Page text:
Five years & many mistakes later, AAP is only growing, one step at a time
The most audacious political initiative in India in a long time, the Aam Aadmi Party (AAP), has just completed five years in existence.
For those looking for quantitative performance, AAP, at this juncture, has four MPs, is in power in one state and in Opposition in another. It also has the ambition to contest in many other states. Given the time-line of just five years, that's a rare feat even in the crowded political marketplace that India is.
The party's continued relevance can be judged by the chagrin it still generates amongst almost all conventional politicians, be they from the heavy-weight parties like the Congress and the BJP or regional powers like the NCP, Samajwadi Party and others.
At its inception, AAP brought a new idiom to India's politics – no ideology, no social plank, no history and an audacity to challenge everyone from politicians to bureaucrats to even top corporates. In its journey so far, the party has shed some of those features and adopted some new ones.
The AAP that we see today is as much a product of its successes as it is of its mistakes. From losing some founding members to setting aside some of its foundational values as well, AAP has demonstrated both things simultaneously – one, there is always space for a new player and two, there is only so much 'new' that you can be.
With a bird's-eye-view on the party's journey so far, here is a look at five things AAP could have done differently -
The alliance with Congress –
AAP was born out of a movement that took pride in being a staunch critic of the way politics was conducted in the country, largely represented by the two biggest national parties – BJP and the Congress. Congress bore the brunt of this movement's ire, by virtue of it being in power in Delhi as well as the centre. With this background, AAP's decision to align with the Congress in 2013 to come to power for the very first time came as a shocker to many.
It was an early reminder to AAP as well as its admirers that at the end of the day, politics is, in fact, a game of impossibilities. AAP convenor Arvind Kejriwal possibly realised that the alliance was a mistake and junked it early. The AAP-Congress relationship continues to be acrimonious, even though both see BJP as a common enemy.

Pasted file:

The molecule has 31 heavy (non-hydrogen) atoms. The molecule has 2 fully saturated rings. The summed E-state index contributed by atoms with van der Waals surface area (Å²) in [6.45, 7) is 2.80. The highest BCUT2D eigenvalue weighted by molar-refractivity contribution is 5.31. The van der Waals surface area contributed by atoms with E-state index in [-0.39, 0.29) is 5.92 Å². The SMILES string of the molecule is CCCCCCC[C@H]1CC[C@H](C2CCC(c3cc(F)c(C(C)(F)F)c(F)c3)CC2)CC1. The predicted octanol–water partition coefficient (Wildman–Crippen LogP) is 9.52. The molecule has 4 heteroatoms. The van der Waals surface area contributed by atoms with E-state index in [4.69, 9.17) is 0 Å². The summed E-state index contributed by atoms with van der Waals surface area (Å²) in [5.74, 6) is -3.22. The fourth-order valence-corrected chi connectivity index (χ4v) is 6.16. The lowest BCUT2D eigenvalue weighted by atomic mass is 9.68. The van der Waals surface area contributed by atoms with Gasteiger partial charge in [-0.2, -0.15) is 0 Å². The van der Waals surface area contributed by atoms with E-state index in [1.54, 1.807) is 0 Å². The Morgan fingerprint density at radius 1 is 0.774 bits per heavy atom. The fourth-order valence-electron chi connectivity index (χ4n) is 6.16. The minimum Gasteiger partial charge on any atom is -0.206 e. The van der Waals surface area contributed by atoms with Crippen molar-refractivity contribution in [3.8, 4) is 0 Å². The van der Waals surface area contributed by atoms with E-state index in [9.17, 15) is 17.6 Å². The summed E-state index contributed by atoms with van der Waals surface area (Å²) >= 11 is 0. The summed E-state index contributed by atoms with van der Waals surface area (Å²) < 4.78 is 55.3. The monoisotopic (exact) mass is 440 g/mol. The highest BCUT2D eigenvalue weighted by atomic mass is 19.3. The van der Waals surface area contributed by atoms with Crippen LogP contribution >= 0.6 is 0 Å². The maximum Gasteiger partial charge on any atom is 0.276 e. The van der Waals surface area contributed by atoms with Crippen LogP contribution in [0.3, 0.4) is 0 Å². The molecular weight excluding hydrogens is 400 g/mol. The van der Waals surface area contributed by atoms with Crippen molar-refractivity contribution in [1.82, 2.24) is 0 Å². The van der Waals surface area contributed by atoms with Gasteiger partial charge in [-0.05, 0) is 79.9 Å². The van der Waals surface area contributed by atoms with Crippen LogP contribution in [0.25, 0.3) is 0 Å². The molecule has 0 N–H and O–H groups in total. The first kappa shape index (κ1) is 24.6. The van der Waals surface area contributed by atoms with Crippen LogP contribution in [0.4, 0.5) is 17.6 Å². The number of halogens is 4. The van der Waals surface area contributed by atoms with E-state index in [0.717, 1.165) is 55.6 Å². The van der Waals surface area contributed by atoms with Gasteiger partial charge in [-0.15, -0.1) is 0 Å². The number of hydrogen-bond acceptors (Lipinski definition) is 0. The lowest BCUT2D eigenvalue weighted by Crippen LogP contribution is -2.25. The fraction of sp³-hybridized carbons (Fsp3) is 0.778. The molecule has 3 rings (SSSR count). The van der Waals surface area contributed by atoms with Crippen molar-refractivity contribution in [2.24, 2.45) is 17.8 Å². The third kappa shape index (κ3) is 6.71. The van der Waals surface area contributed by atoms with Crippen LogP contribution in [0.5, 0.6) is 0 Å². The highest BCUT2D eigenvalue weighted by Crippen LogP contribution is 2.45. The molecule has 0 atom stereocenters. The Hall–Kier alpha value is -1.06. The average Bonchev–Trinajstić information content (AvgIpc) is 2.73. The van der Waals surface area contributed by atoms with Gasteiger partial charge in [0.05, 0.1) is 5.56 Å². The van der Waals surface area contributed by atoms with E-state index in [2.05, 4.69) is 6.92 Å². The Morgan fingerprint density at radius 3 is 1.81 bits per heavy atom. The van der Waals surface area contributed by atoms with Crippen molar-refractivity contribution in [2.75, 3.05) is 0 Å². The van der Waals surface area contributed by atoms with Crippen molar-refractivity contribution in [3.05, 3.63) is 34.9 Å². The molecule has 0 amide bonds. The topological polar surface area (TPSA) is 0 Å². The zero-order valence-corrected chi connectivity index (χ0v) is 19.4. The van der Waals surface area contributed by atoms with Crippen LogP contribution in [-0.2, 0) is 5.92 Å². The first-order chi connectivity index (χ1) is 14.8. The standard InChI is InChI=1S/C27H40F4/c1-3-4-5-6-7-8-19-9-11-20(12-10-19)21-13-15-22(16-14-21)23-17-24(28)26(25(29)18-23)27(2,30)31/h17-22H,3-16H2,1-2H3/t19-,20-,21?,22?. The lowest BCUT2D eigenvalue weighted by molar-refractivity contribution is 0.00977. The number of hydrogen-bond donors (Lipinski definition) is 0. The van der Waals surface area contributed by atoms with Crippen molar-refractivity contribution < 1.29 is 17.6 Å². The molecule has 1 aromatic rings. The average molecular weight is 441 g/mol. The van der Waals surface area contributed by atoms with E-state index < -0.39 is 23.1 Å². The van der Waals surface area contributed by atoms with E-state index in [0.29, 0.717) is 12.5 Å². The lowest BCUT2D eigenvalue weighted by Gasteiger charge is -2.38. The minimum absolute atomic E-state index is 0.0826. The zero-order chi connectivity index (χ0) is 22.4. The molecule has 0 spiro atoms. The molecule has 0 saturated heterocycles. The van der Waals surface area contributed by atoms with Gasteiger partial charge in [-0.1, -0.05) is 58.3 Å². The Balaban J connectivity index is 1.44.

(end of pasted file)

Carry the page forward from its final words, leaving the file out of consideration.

Expulsion of comrades –
Prashant Bhushan, his father Shanti Bhushan, Yogendra Yadav and Anand Kumar were among the founders of AAP, giving Kejriwal the much-needed guidance that also strengthening his movement's credibility. Their expulsion was the next shocker from AAP.
However, it is true that their opposition to Kejriwal and his ways was stubborn, which gave Kejriwal and his coterie little scope to attempt a rapprochement. The break-up was unfortunate for both parties. AAP is certainly poorer without them and the leaders too have not been able to make a mark without AAP's banner.
AAP probably realises this, as indicated by the party's strategy to keep Kumar Vishvas in its fold even after finding him guilty of facilitating an internal rebellion against Kejriwal.
Confrontational politics –
This is a double-edged sword for AAP. Its supporters admire the fact that Kejriwal is among those rare politicians in the country presently who takes on the BJP and its reigning mascot Narendra Modi, head on.
However, AAP sometimes overdoes on things and the strategy spills over, leaving a very common impression that the party loves to only shoot and run.
Personality cult –
Even five years down the line, AAP is Kejriwal and Kejriwal is AAP.
He is indeed loved by AAP cadres but the party seems trapped in the cult of his personality. The party lost Bhushan, Yadav and others only because they opposed Kejriwal. His overwhelming presence gives the impression of the prevalence of a coterie and absence of democracy in internal decision-making. In the long run, AAP is likely to be forced to create a broad-based leadership.
Ram-rod approach –
As a party founded in Delhi, AAP is committed to struggling for the status of a full-fledged state for the national capital. However, the forceful approach it has adopted over the years has locked it in a bitter ego-clash with the BJP, which has resorted to unleashing the full might of the union government against the elected leadership of Delhi. This contest does not appear to be taking the issue towards resolution. AAP will have to learn new tricks to deal with this issue.
Absence of stand on national issues –
Even some of AAP's sympathisers in the national political spectrum do not feel confident about aligning with the party because its views on burning national issues are not known. A stand on questions like future of Kashmir, role of caste etc won't be required only till the time AAP is confined to Delhi. The day it will create space for itself in more states, the party will have to touch upon these topics.
Jan Lokpal –
The absence of commitment to pursue the cause which was AAP's raison-de-etre years ago is stark. It makes many believe that the party has drifted a long away from its foundational plank of fighting corruption. AAP will have to take the lead in creating political pressure on the Centre to make a strong and fair anti-corruption ombudsman a reality.
Edited by Jhinuk Sen